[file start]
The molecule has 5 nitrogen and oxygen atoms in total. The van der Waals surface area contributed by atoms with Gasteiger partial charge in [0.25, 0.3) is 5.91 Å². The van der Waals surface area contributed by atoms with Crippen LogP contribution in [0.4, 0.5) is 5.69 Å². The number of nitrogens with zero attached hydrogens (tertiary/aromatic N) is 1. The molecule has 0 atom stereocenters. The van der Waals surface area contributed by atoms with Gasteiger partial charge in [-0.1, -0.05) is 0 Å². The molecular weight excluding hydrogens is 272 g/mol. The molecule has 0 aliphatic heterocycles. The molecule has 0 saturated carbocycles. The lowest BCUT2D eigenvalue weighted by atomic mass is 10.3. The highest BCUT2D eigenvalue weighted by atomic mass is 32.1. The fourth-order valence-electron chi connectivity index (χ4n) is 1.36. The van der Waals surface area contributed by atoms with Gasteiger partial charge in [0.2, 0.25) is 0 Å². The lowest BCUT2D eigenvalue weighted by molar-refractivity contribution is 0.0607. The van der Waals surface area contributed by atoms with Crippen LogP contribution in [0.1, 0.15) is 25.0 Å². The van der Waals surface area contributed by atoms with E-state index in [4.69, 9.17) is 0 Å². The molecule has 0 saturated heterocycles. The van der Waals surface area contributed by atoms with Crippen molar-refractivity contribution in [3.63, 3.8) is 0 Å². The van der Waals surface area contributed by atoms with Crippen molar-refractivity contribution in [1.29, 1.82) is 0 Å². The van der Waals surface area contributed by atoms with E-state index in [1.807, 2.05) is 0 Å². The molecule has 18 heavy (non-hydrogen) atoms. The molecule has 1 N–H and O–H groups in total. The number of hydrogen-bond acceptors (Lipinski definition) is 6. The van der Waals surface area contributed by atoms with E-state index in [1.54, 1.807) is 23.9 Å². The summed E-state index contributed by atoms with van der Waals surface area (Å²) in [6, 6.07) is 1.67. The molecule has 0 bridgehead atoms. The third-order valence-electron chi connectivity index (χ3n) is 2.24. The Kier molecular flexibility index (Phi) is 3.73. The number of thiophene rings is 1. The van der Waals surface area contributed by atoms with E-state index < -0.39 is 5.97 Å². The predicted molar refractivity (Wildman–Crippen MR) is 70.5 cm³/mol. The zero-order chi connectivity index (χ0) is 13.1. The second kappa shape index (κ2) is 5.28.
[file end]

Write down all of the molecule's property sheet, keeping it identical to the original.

The molecule has 5 nitrogen and oxygen atoms in total. The van der Waals surface area contributed by atoms with Gasteiger partial charge in [0.25, 0.3) is 5.91 Å². The van der Waals surface area contributed by atoms with Crippen LogP contribution in [0.4, 0.5) is 5.69 Å². The number of nitrogens with zero attached hydrogens (tertiary/aromatic N) is 1. The molecule has 0 atom stereocenters. The van der Waals surface area contributed by atoms with Gasteiger partial charge in [-0.1, -0.05) is 0 Å². The molecular weight excluding hydrogens is 272 g/mol. The molecule has 0 aliphatic heterocycles. The molecule has 0 saturated carbocycles. The lowest BCUT2D eigenvalue weighted by atomic mass is 10.3. The highest BCUT2D eigenvalue weighted by atomic mass is 32.1. The fourth-order valence-electron chi connectivity index (χ4n) is 1.36. The van der Waals surface area contributed by atoms with Gasteiger partial charge in [0.2, 0.25) is 0 Å². The lowest BCUT2D eigenvalue weighted by molar-refractivity contribution is 0.0607. The van der Waals surface area contributed by atoms with Crippen LogP contribution in [0.1, 0.15) is 25.0 Å². The van der Waals surface area contributed by atoms with E-state index in [4.69, 9.17) is 0 Å². The molecule has 0 saturated heterocycles. The van der Waals surface area contributed by atoms with Crippen molar-refractivity contribution in [3.63, 3.8) is 0 Å². The van der Waals surface area contributed by atoms with Crippen molar-refractivity contribution in [1.29, 1.82) is 0 Å². The van der Waals surface area contributed by atoms with E-state index in [1.807, 2.05) is 0 Å². The molecule has 18 heavy (non-hydrogen) atoms. The molecule has 1 N–H and O–H groups in total. The number of hydrogen-bond acceptors (Lipinski definition) is 6. The van der Waals surface area contributed by atoms with E-state index in [1.54, 1.807) is 23.9 Å². The summed E-state index contributed by atoms with van der Waals surface area (Å²) in [6, 6.07) is 1.67. The molecule has 0 bridgehead atoms. The third-order valence-electron chi connectivity index (χ3n) is 2.24. The Kier molecular flexibility index (Phi) is 3.73. The number of thiophene rings is 1. The van der Waals surface area contributed by atoms with E-state index < -0.39 is 5.97 Å². The predicted molar refractivity (Wildman–Crippen MR) is 70.5 cm³/mol. The zero-order chi connectivity index (χ0) is 13.1. The second kappa shape index (κ2) is 5.28.